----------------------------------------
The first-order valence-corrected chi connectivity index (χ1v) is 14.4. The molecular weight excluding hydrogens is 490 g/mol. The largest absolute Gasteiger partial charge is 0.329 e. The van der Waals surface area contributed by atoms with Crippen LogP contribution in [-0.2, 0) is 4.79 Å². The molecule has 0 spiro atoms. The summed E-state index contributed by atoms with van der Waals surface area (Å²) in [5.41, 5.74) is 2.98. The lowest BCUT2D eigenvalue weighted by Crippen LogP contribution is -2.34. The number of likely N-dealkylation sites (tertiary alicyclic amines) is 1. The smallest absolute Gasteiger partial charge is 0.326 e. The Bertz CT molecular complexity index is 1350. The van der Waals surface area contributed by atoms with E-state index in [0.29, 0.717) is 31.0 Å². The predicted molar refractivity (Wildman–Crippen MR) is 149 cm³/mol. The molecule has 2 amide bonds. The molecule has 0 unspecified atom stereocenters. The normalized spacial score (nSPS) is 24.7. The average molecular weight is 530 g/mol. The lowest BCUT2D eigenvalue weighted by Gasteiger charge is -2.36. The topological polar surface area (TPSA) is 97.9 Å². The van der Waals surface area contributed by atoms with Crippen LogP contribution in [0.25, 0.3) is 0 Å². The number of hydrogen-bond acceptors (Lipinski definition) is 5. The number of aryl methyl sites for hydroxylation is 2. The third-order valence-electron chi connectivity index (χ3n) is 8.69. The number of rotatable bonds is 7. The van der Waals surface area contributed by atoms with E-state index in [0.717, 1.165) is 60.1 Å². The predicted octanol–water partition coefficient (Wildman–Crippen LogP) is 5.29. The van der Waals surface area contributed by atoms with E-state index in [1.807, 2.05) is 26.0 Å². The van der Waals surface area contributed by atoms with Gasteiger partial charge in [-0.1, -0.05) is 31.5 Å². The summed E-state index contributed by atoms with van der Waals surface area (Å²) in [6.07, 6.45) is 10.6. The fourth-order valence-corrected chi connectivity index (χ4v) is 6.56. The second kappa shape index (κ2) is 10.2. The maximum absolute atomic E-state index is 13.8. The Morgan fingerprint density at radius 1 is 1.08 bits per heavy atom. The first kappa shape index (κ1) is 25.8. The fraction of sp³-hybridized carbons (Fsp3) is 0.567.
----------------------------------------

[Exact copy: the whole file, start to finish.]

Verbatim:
The first-order valence-corrected chi connectivity index (χ1v) is 14.4. The molecular weight excluding hydrogens is 490 g/mol. The largest absolute Gasteiger partial charge is 0.329 e. The van der Waals surface area contributed by atoms with Crippen LogP contribution in [-0.2, 0) is 4.79 Å². The molecule has 0 spiro atoms. The summed E-state index contributed by atoms with van der Waals surface area (Å²) in [5.41, 5.74) is 2.98. The lowest BCUT2D eigenvalue weighted by Crippen LogP contribution is -2.34. The number of likely N-dealkylation sites (tertiary alicyclic amines) is 1. The smallest absolute Gasteiger partial charge is 0.326 e. The Bertz CT molecular complexity index is 1350. The van der Waals surface area contributed by atoms with E-state index in [0.29, 0.717) is 31.0 Å². The predicted molar refractivity (Wildman–Crippen MR) is 149 cm³/mol. The molecule has 2 amide bonds. The molecule has 0 unspecified atom stereocenters. The normalized spacial score (nSPS) is 24.7. The average molecular weight is 530 g/mol. The lowest BCUT2D eigenvalue weighted by Gasteiger charge is -2.36. The topological polar surface area (TPSA) is 97.9 Å². The van der Waals surface area contributed by atoms with Crippen LogP contribution in [0.25, 0.3) is 0 Å². The number of hydrogen-bond acceptors (Lipinski definition) is 5. The number of aryl methyl sites for hydroxylation is 2. The third-order valence-electron chi connectivity index (χ3n) is 8.69. The number of rotatable bonds is 7. The van der Waals surface area contributed by atoms with E-state index in [0.717, 1.165) is 60.1 Å². The predicted octanol–water partition coefficient (Wildman–Crippen LogP) is 5.29. The van der Waals surface area contributed by atoms with E-state index in [1.807, 2.05) is 26.0 Å². The van der Waals surface area contributed by atoms with Gasteiger partial charge in [-0.1, -0.05) is 31.5 Å². The summed E-state index contributed by atoms with van der Waals surface area (Å²) in [6.07, 6.45) is 10.6. The fourth-order valence-corrected chi connectivity index (χ4v) is 6.56. The second kappa shape index (κ2) is 10.2. The maximum absolute atomic E-state index is 13.8. The Morgan fingerprint density at radius 1 is 1.08 bits per heavy atom. The first kappa shape index (κ1) is 25.8. The fraction of sp³-hybridized carbons (Fsp3) is 0.567.